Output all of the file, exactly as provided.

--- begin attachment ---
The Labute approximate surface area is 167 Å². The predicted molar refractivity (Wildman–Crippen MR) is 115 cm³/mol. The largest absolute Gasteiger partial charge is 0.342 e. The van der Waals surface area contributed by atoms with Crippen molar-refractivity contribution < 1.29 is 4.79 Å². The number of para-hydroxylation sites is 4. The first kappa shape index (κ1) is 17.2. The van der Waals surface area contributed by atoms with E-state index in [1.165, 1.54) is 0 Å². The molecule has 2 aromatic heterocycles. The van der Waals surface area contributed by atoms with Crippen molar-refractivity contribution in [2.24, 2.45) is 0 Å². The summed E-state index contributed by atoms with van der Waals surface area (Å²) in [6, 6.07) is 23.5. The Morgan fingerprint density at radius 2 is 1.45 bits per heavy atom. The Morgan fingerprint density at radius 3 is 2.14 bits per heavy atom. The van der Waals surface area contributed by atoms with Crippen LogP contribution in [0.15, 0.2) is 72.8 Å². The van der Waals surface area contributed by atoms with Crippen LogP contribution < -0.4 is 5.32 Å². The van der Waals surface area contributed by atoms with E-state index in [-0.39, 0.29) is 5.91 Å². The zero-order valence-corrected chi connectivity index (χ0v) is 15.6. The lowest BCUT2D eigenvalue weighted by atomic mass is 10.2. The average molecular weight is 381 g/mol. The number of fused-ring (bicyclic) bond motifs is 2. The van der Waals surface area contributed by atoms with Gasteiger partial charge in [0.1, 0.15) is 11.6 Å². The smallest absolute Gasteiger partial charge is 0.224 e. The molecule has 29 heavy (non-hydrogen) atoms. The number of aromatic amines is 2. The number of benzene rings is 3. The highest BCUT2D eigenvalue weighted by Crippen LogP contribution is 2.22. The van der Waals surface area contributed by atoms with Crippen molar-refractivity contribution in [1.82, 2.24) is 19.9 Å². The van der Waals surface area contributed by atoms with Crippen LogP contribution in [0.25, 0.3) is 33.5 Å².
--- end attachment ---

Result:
The Labute approximate surface area is 167 Å². The predicted molar refractivity (Wildman–Crippen MR) is 115 cm³/mol. The largest absolute Gasteiger partial charge is 0.342 e. The van der Waals surface area contributed by atoms with Crippen molar-refractivity contribution < 1.29 is 4.79 Å². The number of para-hydroxylation sites is 4. The first kappa shape index (κ1) is 17.2. The van der Waals surface area contributed by atoms with E-state index in [1.165, 1.54) is 0 Å². The molecule has 2 aromatic heterocycles. The van der Waals surface area contributed by atoms with Crippen molar-refractivity contribution in [2.24, 2.45) is 0 Å². The summed E-state index contributed by atoms with van der Waals surface area (Å²) in [6, 6.07) is 23.5. The Morgan fingerprint density at radius 2 is 1.45 bits per heavy atom. The Morgan fingerprint density at radius 3 is 2.14 bits per heavy atom. The van der Waals surface area contributed by atoms with Crippen LogP contribution in [0.15, 0.2) is 72.8 Å². The van der Waals surface area contributed by atoms with Crippen LogP contribution < -0.4 is 5.32 Å². The van der Waals surface area contributed by atoms with E-state index in [-0.39, 0.29) is 5.91 Å². The zero-order valence-corrected chi connectivity index (χ0v) is 15.6. The lowest BCUT2D eigenvalue weighted by atomic mass is 10.2. The average molecular weight is 381 g/mol. The number of fused-ring (bicyclic) bond motifs is 2. The van der Waals surface area contributed by atoms with Gasteiger partial charge in [0.1, 0.15) is 11.6 Å². The smallest absolute Gasteiger partial charge is 0.224 e. The molecule has 29 heavy (non-hydrogen) atoms. The number of aromatic amines is 2. The number of benzene rings is 3. The highest BCUT2D eigenvalue weighted by Crippen LogP contribution is 2.22. The van der Waals surface area contributed by atoms with Crippen molar-refractivity contribution in [1.82, 2.24) is 19.9 Å². The van der Waals surface area contributed by atoms with Crippen LogP contribution in [0.25, 0.3) is 33.5 Å².